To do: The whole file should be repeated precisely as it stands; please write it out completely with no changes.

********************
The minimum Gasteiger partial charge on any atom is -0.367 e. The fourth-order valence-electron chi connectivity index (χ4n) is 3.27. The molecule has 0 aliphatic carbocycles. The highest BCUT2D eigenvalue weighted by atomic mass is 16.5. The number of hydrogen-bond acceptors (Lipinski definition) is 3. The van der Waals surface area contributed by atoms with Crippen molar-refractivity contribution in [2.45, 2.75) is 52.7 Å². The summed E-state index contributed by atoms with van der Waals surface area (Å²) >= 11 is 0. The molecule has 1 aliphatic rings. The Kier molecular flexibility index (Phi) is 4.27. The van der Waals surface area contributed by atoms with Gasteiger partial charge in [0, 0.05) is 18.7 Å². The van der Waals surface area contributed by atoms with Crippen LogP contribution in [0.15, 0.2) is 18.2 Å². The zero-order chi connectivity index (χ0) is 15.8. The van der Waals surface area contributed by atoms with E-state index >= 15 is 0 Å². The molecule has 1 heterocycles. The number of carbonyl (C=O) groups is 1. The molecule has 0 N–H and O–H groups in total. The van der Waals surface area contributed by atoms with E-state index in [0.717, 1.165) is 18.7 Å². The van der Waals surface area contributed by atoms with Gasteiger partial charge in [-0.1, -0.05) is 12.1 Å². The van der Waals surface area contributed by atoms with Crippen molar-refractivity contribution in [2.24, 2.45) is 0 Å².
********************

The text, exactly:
The minimum Gasteiger partial charge on any atom is -0.367 e. The fourth-order valence-electron chi connectivity index (χ4n) is 3.27. The molecule has 0 aliphatic carbocycles. The highest BCUT2D eigenvalue weighted by atomic mass is 16.5. The number of hydrogen-bond acceptors (Lipinski definition) is 3. The van der Waals surface area contributed by atoms with Crippen molar-refractivity contribution in [2.45, 2.75) is 52.7 Å². The summed E-state index contributed by atoms with van der Waals surface area (Å²) >= 11 is 0. The molecule has 1 aliphatic rings. The Kier molecular flexibility index (Phi) is 4.27. The van der Waals surface area contributed by atoms with Gasteiger partial charge in [0, 0.05) is 18.7 Å². The van der Waals surface area contributed by atoms with Crippen LogP contribution in [0.15, 0.2) is 18.2 Å². The zero-order chi connectivity index (χ0) is 15.8. The van der Waals surface area contributed by atoms with E-state index >= 15 is 0 Å². The molecule has 1 heterocycles. The number of carbonyl (C=O) groups is 1. The molecule has 0 N–H and O–H groups in total. The van der Waals surface area contributed by atoms with E-state index in [0.717, 1.165) is 18.7 Å². The van der Waals surface area contributed by atoms with Gasteiger partial charge in [-0.1, -0.05) is 12.1 Å². The van der Waals surface area contributed by atoms with Crippen molar-refractivity contribution in [2.24, 2.45) is 0 Å².